The UK statistics watchdog has asked the Department for Work and Pensions to ensure its statements on jobseeker sanctions are “objective and impartial” following a series of complaints by leading experts.
In an indictment of current DWP methods, the UK Statistics Authority’s (UKSA) chief, Sir Andrew Dilnot, has said he will write to the top statistician in the department requesting that it publishes much more data and gives the public a clearer understanding of how it is imposing sanctions on jobseekers.
Sanctions are used by civil servants to penalise jobseekers when they are alleged to have broken benefit rules. Over the last decade those punishments have become increasingly severe. As of October 2012, jobseekers can be stripped of their allowance for up to three years.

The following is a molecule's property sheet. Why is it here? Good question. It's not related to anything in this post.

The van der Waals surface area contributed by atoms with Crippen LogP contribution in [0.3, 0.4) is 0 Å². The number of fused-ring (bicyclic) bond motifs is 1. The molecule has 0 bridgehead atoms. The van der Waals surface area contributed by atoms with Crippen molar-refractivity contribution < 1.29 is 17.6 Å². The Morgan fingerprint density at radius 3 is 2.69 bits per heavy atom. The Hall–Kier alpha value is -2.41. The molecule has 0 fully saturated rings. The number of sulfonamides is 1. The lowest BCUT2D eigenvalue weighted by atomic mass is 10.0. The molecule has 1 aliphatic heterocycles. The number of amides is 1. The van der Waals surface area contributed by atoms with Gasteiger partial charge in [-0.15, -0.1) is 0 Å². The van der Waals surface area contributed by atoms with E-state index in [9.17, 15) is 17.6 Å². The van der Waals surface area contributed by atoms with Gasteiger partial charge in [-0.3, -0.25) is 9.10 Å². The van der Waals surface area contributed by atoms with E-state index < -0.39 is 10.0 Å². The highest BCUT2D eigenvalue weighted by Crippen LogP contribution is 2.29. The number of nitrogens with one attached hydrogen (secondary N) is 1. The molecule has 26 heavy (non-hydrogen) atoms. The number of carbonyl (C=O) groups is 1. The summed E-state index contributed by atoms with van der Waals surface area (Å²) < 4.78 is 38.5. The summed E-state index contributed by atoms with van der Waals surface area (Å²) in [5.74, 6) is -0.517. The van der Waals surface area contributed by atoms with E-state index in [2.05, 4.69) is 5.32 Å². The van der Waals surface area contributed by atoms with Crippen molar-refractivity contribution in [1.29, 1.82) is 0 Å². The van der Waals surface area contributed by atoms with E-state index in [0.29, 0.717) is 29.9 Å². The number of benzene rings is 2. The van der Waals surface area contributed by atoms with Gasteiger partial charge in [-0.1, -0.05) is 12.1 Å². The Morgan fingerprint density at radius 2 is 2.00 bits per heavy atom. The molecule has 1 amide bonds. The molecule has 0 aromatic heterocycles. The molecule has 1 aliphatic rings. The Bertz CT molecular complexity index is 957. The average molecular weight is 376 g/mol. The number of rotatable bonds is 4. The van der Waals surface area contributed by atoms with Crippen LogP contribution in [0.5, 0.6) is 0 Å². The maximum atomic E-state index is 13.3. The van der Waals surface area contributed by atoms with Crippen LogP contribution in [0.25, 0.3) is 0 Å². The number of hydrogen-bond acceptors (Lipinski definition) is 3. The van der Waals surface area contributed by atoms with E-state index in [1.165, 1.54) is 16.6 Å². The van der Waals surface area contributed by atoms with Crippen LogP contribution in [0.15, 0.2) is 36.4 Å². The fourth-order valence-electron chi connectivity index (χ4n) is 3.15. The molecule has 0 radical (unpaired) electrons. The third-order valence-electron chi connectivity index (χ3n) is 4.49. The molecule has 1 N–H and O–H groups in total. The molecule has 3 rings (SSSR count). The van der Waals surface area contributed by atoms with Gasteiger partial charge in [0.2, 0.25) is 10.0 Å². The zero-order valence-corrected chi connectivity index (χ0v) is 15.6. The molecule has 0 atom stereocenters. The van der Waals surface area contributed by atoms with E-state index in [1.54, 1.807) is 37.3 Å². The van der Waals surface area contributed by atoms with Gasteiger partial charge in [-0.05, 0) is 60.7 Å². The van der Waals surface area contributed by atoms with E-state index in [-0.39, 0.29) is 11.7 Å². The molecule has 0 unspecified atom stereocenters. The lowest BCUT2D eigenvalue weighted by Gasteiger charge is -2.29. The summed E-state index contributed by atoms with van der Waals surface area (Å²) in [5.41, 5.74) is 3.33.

Guardian research earlier this week showed that the government had significantly understated the impact of its benefit sanctions regime.
In the last few years, the proportion of jobseekers given sanctions each month has hovered between 4% and 6%. Using those monthly sanction rates – the only officially published rates available – ministers have claimed that only a small minority of jobseekers have been affected by the government’s increasingly severe welfare policies.
Using the proportion of all those penalised over the course of 12 months shows that each year, one in six (17%) of all jobseekers have their payments stopped.
The difference between the two proportions occurs because jobseekers are often unemployed for longer than one month and so the annual rate captures the cumulative effect of the government’s policy.
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